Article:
The Great horned owl is a round-faced bird with the distinctive horn-shaped feather tuft on the crown of its head, which is darker than the rest of its head, promoting the overall camouflage. The owl possesses powerful, solid legs, feet and claws. The Great horned owl has binocular vision due to its eyes, facing forward. The eyes of the horned owl are various shades of yellow. This bird can also be distinguished by the white colored patch on its throat. Black and brown stripes extend all over the white underbelly. The bill of the bird is black, surrounded by white or tan colored plumage. Plumage on their back is darker, covered with brown and black markings.
This owl is native to the Americas with its range, covering the greater part of North America, stretching to Central America and reaching South America. The Great horned owl occurs primarily in woodlands and open fields, scattered throughout its range. However, the species can also be found in mangroves, grasslands, swampy and marshy areas as well as desert. In addition, this bird occasionally inhabits human settlements, found throughout rural and urban areas.
These birds are solitary animals, socializing only for nesting. They usually roost by day in protected places such as a tree limb or a recess in a rock. Great horned owls are efficient nighttime hunters, though they are known to hunt in the daytime as well. Horned owls are non-migratory, remaining within the same area throughout the year. Some individuals may become "territorial floaters", not having a certain territory and constantly travelling through territories of other owls. These birds use hooting as a form of communication. Through hooting, they can search for mates during the mating season as well as set up territorial dominance.
Great horned owls are carnivorous, feeding mainly upon terrestrial vertebrates. Typically, their preferred prey is cottontail rabbit. However, their diet consists of a wide variety of animal species, including shrews, jackrabbits, squirrels, muskrats, mice, domestic cats, scorpions, frogs, snakes, weasels, skunks, pocket gophers, bats, beetles and grasshoppers. They will also consume both small and large birds such as sparrows, juncos, grouse, wild ducks and pheasants. In addition, great horned owls can even eat other owls on occasion.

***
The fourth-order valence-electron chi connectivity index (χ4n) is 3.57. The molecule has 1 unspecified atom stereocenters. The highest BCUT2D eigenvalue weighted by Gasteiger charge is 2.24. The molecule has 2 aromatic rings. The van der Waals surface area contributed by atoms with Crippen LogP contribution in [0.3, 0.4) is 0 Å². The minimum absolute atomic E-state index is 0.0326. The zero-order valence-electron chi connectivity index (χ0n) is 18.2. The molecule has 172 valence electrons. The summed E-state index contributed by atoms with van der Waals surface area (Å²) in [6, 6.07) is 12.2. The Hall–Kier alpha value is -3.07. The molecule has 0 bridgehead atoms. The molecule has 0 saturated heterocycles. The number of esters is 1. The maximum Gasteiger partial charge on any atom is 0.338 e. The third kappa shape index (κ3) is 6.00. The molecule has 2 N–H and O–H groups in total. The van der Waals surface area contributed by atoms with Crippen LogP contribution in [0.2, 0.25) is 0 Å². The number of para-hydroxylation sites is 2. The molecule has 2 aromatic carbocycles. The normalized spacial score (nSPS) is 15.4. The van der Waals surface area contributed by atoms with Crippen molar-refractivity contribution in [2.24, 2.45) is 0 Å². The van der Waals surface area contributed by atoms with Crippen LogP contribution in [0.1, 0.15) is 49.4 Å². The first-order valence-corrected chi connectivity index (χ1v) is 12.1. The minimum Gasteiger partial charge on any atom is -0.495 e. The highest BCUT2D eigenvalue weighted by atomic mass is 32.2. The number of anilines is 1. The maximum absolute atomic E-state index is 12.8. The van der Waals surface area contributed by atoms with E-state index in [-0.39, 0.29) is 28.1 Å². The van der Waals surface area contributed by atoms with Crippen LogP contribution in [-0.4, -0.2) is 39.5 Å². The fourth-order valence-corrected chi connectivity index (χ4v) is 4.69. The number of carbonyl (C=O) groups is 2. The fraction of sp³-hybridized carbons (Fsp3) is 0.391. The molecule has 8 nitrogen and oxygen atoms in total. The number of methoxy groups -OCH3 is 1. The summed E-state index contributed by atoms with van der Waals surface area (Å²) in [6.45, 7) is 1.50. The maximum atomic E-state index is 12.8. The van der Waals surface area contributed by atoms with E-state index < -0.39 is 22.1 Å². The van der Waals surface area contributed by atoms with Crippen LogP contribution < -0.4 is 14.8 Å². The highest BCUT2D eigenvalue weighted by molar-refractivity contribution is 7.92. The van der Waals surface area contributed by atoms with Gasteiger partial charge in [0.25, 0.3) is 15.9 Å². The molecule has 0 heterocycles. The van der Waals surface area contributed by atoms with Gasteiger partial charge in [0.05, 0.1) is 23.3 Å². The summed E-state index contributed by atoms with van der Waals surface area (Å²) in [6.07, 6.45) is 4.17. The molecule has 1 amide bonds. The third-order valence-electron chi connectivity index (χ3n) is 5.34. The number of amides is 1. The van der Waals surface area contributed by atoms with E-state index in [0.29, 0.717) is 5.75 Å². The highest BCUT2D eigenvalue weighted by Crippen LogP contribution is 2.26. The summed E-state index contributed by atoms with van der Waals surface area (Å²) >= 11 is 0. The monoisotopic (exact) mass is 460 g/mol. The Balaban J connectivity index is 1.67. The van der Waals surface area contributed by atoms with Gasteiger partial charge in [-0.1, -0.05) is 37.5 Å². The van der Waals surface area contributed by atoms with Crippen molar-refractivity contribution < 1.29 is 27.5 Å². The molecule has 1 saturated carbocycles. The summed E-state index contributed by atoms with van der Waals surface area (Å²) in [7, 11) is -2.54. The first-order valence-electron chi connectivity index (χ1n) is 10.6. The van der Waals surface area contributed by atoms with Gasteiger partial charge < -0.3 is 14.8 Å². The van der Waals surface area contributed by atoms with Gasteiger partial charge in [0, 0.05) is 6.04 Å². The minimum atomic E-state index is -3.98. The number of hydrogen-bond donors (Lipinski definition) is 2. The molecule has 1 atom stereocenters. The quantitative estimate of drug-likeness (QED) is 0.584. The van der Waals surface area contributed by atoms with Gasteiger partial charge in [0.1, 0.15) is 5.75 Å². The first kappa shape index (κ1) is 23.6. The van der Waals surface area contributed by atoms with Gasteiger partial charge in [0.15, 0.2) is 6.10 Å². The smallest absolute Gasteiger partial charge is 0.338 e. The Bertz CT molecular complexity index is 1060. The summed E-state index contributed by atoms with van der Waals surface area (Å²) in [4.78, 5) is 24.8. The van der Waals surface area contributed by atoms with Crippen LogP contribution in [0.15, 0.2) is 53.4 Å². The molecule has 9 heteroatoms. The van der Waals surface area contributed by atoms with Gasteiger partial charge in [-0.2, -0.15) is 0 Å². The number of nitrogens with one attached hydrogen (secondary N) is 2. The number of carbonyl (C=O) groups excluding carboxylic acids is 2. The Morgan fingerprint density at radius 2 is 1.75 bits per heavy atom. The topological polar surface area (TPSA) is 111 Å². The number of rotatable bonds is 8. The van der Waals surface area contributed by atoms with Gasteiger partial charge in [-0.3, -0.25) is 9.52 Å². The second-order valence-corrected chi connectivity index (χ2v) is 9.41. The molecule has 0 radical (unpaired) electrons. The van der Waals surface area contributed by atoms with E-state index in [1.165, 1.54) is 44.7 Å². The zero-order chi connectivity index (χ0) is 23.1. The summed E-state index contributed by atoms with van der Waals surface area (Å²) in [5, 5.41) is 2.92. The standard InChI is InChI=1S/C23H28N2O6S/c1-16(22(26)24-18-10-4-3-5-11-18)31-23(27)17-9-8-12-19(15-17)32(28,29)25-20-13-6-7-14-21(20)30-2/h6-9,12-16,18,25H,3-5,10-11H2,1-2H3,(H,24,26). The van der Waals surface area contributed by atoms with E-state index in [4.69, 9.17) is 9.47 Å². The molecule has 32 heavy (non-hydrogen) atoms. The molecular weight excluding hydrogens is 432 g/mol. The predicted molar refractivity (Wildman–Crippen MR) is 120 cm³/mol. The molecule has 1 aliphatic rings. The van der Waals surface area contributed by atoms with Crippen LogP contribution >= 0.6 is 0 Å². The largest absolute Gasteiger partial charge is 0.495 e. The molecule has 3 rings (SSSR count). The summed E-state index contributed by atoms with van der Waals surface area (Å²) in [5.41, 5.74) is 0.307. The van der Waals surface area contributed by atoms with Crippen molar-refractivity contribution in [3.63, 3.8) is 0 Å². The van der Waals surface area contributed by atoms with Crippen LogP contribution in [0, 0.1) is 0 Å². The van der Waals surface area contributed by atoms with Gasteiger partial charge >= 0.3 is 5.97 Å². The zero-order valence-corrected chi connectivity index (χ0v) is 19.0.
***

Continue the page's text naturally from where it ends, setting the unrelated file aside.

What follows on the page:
They have monogamous mating system. Typically, the owl pairs are territorial, driving away other pairs from their territory in order to have full access to prey. By the mating season, the birds begin hooting with increased intensity, looking for mates. Female owls hoot only at this period while males normally hoot all year round. Breeding season takes place from November to April. The mating pair finds a nest, which is usually one, abandoned by a squirrel or another bird, including great horned owl. The female may lay up to 6 eggs with an average of 2-3. Both parents take part in the incubation for 30-35 days. After hatching, both male and the female provide the chicks with food. Young fledge by 6-9 weeks old, becoming independent at the age of 5-10 weeks. Sexual maturity is achieved at 1-3 years old.
One of the major concerns is poisoning from pesticides and rodenticides, which farmers usually use in agricultural areas. Also, Great horned owls occasionally collide with electric wires as well as get into road accidents.
Currently, these birds are fairly widespread all over the area of their habitat. The overall estimated population of these owls in North and South America is about 5,300,000 individuals. Great horned owls are classified on the IUCN Red List as a species of Least Concern (LC) with a stable population.
Due to preying upon various small mammals, Great horned owls control the populations of these species, thus preventing possible spread of disease or excessive grazing throughout the range, and maintaining the health of the ecosystem.